Rhinebeck Aerodrome Museum and Airshows were established in 1993 as 501 (c) (3) non-profit organizations in order to continue Cole Palen’s legacy and ensure the long-term protection and survival of his collection. The Aerodrome’s mission is to obtain, restore, maintain and display Pioneer, World War I and Lindbergh era aircraft, vehicles, related equipment, documents, memorabilia and artifacts of historical significance while seeking to educate the public regarding the historical significance of its collection and the scientific and technological advancements that it represents.
Ken Cassens (Director of Aircraft Maintenance) was hired directly by Cole Palen, and worked to finish and test fly the last plane Cole built and had the chance to see fly… the Fokker D.VII. Ken is well-known for his high quality work and was awarded the prestigious honor of winning “Best Homebuilt” for his Starduster II at the EAA’s AirVenture Fly-in at Oshkosh, WI. His lifetime career in aviation started when he soloed at age 16 in 1960. He served with the ANG as a flight engineer aboard C97s and flew with the airlines for many years as well.
In addition to maintaining the majority of the Aerodrome’s airshow aircraft, Ken also maintains and flies the New Standard D-25 rides plane, in which he has logged over 1,000 hours and has provided an estimated 10,000 rides. He was also instrumental in the restoration of the collection’s Nieuport 11 and Curtiss Jenny.
Ken is currently working to complete the Aerodrome’s Spirit of St. Louis reproduction. He spent several years researching documents and photos from the Ryan Aeronautical Archives and was invited by the staff of the National Air and Space Museum to climb aboard a cherry–picker to gain access to the cockpit of the original Spirit in order to take measurements for the Aerodrome’s example. In 2000, Peter Jakab, Curator for the National Air and Space Museum, handed Ken three rare instruments on behalf of the Smithsonian to use in the Aerodrome’s Spirit.
Carol Harklerode (Aerodrome Office Manager) has worked at the Aerodrome for 10 years and has been office manager for the past 6 years. She is responsible for handling day to day business, phone calls, group tour planning, staff, and works directly with the Museum and Airshows boards. She also helps with Aerodrome social media, the newsletter, memberships and fundraising efforts. In her free time she volunteers at the Aerodrome doing everything from marching in parades, running the fashion show and cleaning spark plugs in the shop.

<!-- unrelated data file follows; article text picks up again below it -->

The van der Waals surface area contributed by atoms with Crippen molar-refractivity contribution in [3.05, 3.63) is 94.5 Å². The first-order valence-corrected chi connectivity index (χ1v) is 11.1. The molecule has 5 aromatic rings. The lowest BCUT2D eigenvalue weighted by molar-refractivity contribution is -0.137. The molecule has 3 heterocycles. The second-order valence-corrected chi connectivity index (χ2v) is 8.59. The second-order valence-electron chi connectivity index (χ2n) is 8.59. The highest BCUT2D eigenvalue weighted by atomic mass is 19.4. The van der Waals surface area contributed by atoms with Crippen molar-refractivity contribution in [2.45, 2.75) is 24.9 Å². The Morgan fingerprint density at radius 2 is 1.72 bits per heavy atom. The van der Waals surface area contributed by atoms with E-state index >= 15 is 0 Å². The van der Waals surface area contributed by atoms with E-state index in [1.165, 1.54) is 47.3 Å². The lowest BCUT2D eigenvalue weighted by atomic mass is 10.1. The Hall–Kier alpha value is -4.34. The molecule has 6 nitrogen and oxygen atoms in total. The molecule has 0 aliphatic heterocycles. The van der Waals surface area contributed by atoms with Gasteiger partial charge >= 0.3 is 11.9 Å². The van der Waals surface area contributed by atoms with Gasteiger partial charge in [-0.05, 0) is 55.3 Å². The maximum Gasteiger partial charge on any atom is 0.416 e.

Outside of the Aerodrome Carol enjoys spending time with her nephews, bird watching, making birdhouses, fishing, traveling and visiting lighthouses.
Old Rhinebeck Aerodrome Trustees
Michael DiGiacomio (President) was born in 1976 in Kingston N.Y. and grew up in New Paltz N.Y. He attended High School there, and during his younger years spent many hours building model aircraft and even won third place at the national meet for Radio controlled gliders. In addition to model aircraft, Michael also spent many hours volunteering working on full-scale aircraft at Stanton airport in New Paltz. He attended college at SUNY Environmental Science and Forestry College in Syracuse N.Y. where he earned a bachelors degree in 1999. Michael now owns a small business named Mike’s Tree Service and works in Dutchess County N.Y. He has been married to his wife JoAnn since 2004 and has two children, Anson & Everett. Michael’s wife also volunteers at the Aerodrome, mostly in the gift shop.
Michael attended his first airshow at Old Rhinebeck as a child and went flying the first time there when he was about 12 in a white cub on a summer evening. He has been actively volunteering since 2001 and started cutting the grass and then helping with the airshows. He enjoys helping with restorations most. Michael has been a member of the museum board of directors since 2007 and has held the position of Secretary, Vice President and now President. Michael looks forward to pursuing Cole Palen’s dream, and thanks you for supporting Old Rhinebeck!
Warren Batson grew up on Long Island, within a few miles of some major airports, and in the direct flight path to the North-South runway of Republic airfield. Because of all the full-scale aircraft exposure, Warren’s eyes always gravitated to model aircraft when they were available. He started building at age 8 and progressed through many rubber band-powered Guillow’s kits and eventually to radio-controlled aircraft at age 11.